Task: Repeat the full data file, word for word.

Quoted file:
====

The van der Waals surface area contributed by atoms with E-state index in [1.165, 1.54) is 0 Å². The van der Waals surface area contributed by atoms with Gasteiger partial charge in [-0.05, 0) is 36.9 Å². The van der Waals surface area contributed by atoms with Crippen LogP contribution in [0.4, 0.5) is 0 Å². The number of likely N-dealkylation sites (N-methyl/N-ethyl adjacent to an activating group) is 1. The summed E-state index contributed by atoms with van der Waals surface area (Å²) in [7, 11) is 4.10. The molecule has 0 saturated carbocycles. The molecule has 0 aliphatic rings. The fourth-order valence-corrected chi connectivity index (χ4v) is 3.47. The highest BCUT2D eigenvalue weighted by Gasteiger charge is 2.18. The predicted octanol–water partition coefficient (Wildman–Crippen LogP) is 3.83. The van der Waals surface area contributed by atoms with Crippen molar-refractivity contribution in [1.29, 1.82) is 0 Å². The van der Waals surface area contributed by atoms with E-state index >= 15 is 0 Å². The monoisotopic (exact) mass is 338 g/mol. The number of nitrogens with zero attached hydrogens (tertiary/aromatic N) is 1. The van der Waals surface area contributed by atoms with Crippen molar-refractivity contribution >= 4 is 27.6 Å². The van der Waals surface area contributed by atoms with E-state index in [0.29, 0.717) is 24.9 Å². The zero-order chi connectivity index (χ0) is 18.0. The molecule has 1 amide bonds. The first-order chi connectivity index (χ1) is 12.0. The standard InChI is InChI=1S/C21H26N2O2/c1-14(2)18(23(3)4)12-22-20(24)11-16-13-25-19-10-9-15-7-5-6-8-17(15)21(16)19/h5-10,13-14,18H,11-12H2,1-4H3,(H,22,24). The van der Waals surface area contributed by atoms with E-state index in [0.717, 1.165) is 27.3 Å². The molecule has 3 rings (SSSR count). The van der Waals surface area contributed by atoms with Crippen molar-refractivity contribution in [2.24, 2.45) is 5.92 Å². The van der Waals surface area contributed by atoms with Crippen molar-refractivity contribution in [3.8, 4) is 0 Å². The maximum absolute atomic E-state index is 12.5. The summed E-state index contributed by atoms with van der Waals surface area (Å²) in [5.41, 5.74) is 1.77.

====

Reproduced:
The van der Waals surface area contributed by atoms with E-state index in [1.165, 1.54) is 0 Å². The van der Waals surface area contributed by atoms with Gasteiger partial charge in [-0.05, 0) is 36.9 Å². The van der Waals surface area contributed by atoms with Crippen LogP contribution in [0.4, 0.5) is 0 Å². The number of likely N-dealkylation sites (N-methyl/N-ethyl adjacent to an activating group) is 1. The summed E-state index contributed by atoms with van der Waals surface area (Å²) in [7, 11) is 4.10. The molecule has 0 saturated carbocycles. The molecule has 0 aliphatic rings. The fourth-order valence-corrected chi connectivity index (χ4v) is 3.47. The highest BCUT2D eigenvalue weighted by Gasteiger charge is 2.18. The predicted octanol–water partition coefficient (Wildman–Crippen LogP) is 3.83. The van der Waals surface area contributed by atoms with Crippen molar-refractivity contribution in [1.29, 1.82) is 0 Å². The van der Waals surface area contributed by atoms with E-state index >= 15 is 0 Å². The monoisotopic (exact) mass is 338 g/mol. The number of nitrogens with zero attached hydrogens (tertiary/aromatic N) is 1. The van der Waals surface area contributed by atoms with Crippen molar-refractivity contribution >= 4 is 27.6 Å². The van der Waals surface area contributed by atoms with E-state index in [0.29, 0.717) is 24.9 Å². The zero-order chi connectivity index (χ0) is 18.0. The molecule has 1 amide bonds. The first-order chi connectivity index (χ1) is 12.0. The standard InChI is InChI=1S/C21H26N2O2/c1-14(2)18(23(3)4)12-22-20(24)11-16-13-25-19-10-9-15-7-5-6-8-17(15)21(16)19/h5-10,13-14,18H,11-12H2,1-4H3,(H,22,24). The van der Waals surface area contributed by atoms with E-state index in [0.717, 1.165) is 27.3 Å². The molecule has 3 rings (SSSR count). The van der Waals surface area contributed by atoms with Crippen molar-refractivity contribution in [2.24, 2.45) is 5.92 Å². The van der Waals surface area contributed by atoms with Crippen molar-refractivity contribution in [3.8, 4) is 0 Å². The maximum absolute atomic E-state index is 12.5. The summed E-state index contributed by atoms with van der Waals surface area (Å²) in [5.41, 5.74) is 1.77.